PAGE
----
So last night the program “Law and Order” did a show where (from what I understand, I didn’t watch it) a self-righteous trustafarian was killed by a postman who got tired of being called a fascist and warmongerer by said trustafarian – and the jury deadlocked, letting the mailman go free.

    And people at the message board for this show are going absolutely apeshit (to use the scientific term) over this, calling the show “Republican propaganda” and part of the right wing conspiracy, etc. It’s quite entertaining, actually.

  7. Sandy P. Says:

    Oh, Old European, your rulers are doing a wonderful job keeping an eye on the Iranian nuke program.

    You should, considering YOU’RE responsible for it.

    Via Instapundit:

    …The proliferation has its roots in Europe’s own postwar eagerness for nuclear independence from the United States and its lax security over potentially lethal technology. It was abetted, critics say, by competition within Europe for lucrative contracts to bolster state-supported nuclear industries. Even as their own intelligence services warned that Pakistan could not be trusted, some European governments continued to help Pakistan’s nuclear program.” (Shall we guess who those were?)

    YOU did it, YOU fix it. But you won’t, you’ll leave it up to us to clean up your mess AGAIN.

    And more of our people will die. We’ve been dying for you for 90 years now and I’m getting tired of it.

  8. Dean Says:

    Sandy P:

    Whenever I see TOE post, I always know just what to expect—fecklessness combined w/ arrogance.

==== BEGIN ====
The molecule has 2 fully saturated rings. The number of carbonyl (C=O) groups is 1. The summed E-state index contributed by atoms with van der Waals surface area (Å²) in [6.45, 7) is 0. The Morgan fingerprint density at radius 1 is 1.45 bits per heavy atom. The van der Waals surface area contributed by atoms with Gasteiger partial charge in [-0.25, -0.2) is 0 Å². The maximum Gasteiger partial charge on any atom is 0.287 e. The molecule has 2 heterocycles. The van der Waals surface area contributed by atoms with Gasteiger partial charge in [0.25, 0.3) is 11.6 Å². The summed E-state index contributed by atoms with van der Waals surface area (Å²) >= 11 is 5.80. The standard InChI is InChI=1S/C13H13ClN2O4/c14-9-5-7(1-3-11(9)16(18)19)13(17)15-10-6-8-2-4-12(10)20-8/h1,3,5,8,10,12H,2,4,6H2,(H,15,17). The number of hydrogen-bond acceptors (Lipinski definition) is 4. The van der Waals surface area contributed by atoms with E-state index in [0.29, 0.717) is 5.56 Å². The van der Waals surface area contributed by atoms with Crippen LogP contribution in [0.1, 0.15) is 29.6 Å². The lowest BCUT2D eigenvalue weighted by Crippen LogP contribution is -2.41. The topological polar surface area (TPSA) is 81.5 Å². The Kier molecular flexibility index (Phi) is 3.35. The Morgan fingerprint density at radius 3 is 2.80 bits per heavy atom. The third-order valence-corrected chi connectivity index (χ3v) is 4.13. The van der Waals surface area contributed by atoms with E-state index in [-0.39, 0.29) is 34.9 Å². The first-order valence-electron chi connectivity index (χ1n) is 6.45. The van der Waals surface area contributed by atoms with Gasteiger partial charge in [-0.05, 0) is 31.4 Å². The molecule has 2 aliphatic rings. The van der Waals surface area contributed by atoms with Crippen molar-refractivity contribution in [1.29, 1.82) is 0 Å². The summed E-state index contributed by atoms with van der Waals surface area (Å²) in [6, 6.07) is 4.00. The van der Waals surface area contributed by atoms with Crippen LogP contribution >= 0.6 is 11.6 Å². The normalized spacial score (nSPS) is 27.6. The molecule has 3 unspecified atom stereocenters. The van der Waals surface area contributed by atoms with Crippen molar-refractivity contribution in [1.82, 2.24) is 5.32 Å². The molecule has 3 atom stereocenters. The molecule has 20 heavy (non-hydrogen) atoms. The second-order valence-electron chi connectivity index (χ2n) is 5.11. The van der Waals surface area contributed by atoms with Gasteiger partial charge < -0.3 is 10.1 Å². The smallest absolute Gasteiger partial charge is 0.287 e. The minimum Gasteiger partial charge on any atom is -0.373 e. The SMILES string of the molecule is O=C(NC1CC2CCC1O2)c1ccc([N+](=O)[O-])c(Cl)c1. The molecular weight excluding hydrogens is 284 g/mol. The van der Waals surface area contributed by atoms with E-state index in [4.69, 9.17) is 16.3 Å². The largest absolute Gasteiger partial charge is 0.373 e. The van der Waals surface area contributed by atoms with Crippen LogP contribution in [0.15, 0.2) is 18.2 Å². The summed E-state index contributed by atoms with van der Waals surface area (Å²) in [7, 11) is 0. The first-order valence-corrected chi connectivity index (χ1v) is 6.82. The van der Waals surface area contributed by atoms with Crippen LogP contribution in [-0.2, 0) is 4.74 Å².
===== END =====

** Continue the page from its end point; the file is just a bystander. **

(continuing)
Just once, I’d like to see an effective European response, w/o us. Bosnia? Kosovo? Iraq?

    If the French can resolve Haiti, I, for one, will give them full kudoes to that effect.

    But instead, the litany of failure continues. Cyprus? Zimbabwe?

    So, what’s left? The ability to sneer.

    Don’t take that away from him. It’s all he has….

  9. Sandy P. Says:

    I guess you’re right, Dean, it’s what a “compassionate conservative” would do.

    But we would also smack them in the head to clear the cobwebs.

  10. The Old European Says:

    “But instead, the litany of failure continues.”

    It all depends on what you consider success.

    If Afghanistan and Iraq is considered a success right now by a compassionate conservative – then you really have a long list of foreign policy achievements to show.

    You could also call Haiti a US success then. Didn’t you support Aristide?

  11. SDN Says:

    No, Aristide was supported by YOUR Presidential team of Clinton/Gore. And I’ll take what’s happening in Iraq now over what happened without our intervention.

    Afghanistan? Not doing so well, but I have to suspect that it isn’t being run on optimal lines, since the Germans and Canadians are sticking with us. If we were doing it right, they’d pull out in a huff.

  12. Dean Says:

    TOE:

    This is really quite simple. List five EUropean interventions where there was no US involvement, which had a successful outcome.

    Otherwise, STFU.

  13. The Old European Says:

    It’s so nice of you to put your former presidents in my garden. I like as well the argument that because Haiti was a French colony way back it’s still French responsibility – even though there have been the Monroe doctrine and half a dozen US interventions after that.

Comments are closed.


%d bloggers like this: